Consumers Council of Canada representatives met Quebec government officials February 1 to discuss the consumer group’s concerns over consumer and public health protections when purchasing upholstered goods and stuffed articles.
Quebec remains the only province to have its own protections on upholstered and stuffed articles. Those protections are under pressure from a federal-provincial regulatory reform process that has asked Quebec to “complete a comparative analysis to identify any material differences between Quebec’s measure and Canada’s measures” as part of a reconciliation agreement among the federal, Ontario, Manitoba and Quebec governments. Endorsed in August and September 2020, that agreement was part of the updated Canadian Free Trade Agreement (CFTA), an intergovernmental trade pact to reduce the costs and barriers to free exchanges of goods and services within Canada.
The Council sent a letter December 10 to Quebec Minister of Economy and Innovation Pierre Fitzgibbon and Quebec Minister Responsible for Canadian Relations and the Canadian Francophonie Sonia Lebel. This letter asked for input into Quebec’s work to complete that comparative analysis, asked Quebec to share the results of its analysis with the public, and to inform whether it intends to eliminate, modify or maintain its current consumer protection requirements. The online meeting was a response to that letter.
Consumers Council of Canada has opposed revoking provinces’ upholstered and stuffed articles regulations and written reports on how the related federal regulations and federal agencies fail to provide the same public health protections to consumers as those previously provided by or resulting from those in Ontario and Manitoba, and still provided by Quebec. In particular, provincial authorities such as Ontario’s Technical Standards and Safety Authority (TSSA) had the ability to carry out inspections and order the destruction of articles believed to pose a danger to public health.
The Council’s letter emphasized that “federal regulations and federal agencies do not provide the same public health protections to consumers offered by the specific regulations of Quebec and formerly of Ontario and Manitoba.”
Consumers Council of Canada President Don Mercer said he appreciated Quebec’s willingness to hear the Council’s views, as consumers lack the ability to participate in internal trade negotiations.
“Canada’s consumers have been given no national forum to address their interests in the area of protection that involves all levels of government,” Mercer said. “The Council has been shocked to find that most provincial governments and the federal government are actively working to lower public health standards. Quebec is being pressured to join the other provinces, without there first being a national objective and method for protecting consumers in the future.”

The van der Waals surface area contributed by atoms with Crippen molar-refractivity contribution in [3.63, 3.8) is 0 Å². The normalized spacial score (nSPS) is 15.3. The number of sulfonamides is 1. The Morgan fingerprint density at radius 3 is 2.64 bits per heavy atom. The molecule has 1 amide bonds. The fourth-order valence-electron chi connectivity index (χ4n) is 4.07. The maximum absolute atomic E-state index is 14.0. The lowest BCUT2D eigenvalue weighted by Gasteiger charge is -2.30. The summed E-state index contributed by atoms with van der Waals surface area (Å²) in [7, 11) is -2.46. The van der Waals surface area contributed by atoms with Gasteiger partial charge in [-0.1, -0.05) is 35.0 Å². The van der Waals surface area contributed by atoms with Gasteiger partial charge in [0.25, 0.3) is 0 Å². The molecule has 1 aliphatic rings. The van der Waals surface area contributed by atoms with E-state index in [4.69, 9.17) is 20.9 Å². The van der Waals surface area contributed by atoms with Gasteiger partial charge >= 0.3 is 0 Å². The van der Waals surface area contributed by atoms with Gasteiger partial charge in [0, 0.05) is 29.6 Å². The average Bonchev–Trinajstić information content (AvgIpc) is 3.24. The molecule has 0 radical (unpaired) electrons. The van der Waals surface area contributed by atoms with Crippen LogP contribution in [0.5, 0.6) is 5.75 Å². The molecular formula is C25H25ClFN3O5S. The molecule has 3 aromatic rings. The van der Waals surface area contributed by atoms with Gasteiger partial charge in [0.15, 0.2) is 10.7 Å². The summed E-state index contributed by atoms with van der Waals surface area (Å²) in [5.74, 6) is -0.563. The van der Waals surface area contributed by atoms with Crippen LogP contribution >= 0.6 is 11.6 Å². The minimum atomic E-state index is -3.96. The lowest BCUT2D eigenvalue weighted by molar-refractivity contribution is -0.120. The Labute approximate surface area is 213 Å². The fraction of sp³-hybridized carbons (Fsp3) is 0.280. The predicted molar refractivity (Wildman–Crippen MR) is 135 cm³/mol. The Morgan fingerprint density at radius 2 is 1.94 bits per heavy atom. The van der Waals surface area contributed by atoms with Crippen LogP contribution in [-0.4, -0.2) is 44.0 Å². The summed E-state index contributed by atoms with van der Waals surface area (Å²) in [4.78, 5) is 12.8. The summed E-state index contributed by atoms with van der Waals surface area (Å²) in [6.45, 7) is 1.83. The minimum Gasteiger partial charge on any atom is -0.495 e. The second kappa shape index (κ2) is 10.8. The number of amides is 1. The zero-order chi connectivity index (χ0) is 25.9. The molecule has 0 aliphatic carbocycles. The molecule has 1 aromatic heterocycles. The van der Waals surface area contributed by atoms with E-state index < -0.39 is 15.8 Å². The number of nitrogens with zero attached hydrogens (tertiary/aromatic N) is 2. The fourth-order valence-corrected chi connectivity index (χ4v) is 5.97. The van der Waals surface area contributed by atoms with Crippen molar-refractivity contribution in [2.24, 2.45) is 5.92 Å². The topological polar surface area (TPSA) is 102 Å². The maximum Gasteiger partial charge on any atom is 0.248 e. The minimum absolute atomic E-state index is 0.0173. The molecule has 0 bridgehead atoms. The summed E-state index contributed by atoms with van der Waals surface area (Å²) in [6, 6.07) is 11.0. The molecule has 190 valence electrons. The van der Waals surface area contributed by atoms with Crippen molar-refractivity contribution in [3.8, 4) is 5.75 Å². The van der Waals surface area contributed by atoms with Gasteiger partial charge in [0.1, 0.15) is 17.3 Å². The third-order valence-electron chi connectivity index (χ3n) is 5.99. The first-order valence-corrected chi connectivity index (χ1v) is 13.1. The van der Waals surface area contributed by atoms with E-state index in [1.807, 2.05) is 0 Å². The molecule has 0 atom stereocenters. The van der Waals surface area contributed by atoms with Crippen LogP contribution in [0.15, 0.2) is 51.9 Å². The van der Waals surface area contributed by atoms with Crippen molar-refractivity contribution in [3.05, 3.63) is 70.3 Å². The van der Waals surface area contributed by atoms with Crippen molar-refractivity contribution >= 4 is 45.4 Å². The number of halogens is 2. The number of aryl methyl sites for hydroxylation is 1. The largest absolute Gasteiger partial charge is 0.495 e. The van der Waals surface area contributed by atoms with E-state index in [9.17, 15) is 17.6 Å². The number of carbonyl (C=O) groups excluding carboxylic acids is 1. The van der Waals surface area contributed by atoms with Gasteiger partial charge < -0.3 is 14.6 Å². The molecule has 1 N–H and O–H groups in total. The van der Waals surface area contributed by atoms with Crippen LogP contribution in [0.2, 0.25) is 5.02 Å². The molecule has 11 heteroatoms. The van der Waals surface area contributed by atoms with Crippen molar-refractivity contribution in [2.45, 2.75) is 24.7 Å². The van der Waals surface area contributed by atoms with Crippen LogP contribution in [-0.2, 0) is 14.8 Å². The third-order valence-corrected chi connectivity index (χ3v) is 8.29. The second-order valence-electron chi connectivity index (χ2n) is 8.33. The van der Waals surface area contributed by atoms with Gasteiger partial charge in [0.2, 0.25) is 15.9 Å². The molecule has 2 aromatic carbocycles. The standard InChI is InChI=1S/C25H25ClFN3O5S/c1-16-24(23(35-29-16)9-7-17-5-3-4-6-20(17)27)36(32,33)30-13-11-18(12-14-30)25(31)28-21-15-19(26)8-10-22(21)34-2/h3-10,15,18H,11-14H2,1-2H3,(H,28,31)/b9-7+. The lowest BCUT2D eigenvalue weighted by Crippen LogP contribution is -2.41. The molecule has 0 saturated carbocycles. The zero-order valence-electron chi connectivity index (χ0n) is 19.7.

The Council also wrote to the Prime Minister December 20 to express its concern that CFTA agreements should not lower public health standards. The letter noted that provincial endorsements of the CFTA agreements concerning this change come from economic ministries and not those responsible for public health, indicating short-term interests of some businesses may be trumping public health objectives. It questioned the merit of lowering standards during a public health crisis and warned that lower standards could lead to further decay in consumer confidence and “negatively impact the very Canadian businesses who want to save money on licensing and inspection fees.” A response indicated the letter was “carefully reviewed” and forwarded to the Minister of Innovation, Science and Industry and Minister of Health for their information and consideration.
Manitoba, Ontario and Quebec once administered and enforced the specific regulations governing the sale of mattresses, and stuffed goods such as jackets and toys. In practice, those provinces provided most of the proactive oversight of the manufacturing and importation of these products. As a result, all Canadians benefited from those protections. Both Ontario (revoked effective July 2019) and Manitoba (January 2020) cited redundancy with similar federal protections to support those changes. Both changes followed pressure from the Retail Council of Canada to reduce the costs and effort of complying with provincial regulations, which could vary.
One important consequence of the change should Quebec follow the lead of Ontario and Manitoba is that consumers will lose the ability to identify mattresses that had been briefly used then returned to the store, as the second-hand “yellow tag” requirement will no longer be in force. Current Health Canada regulations do not require upholstered or stuffed articles to be labelled, do not require licensing and do not require only new materials to be used in the filling. There is also no federal registration or inspection activity to ensure that filling is sanitary, except for legislation concerning plush toys.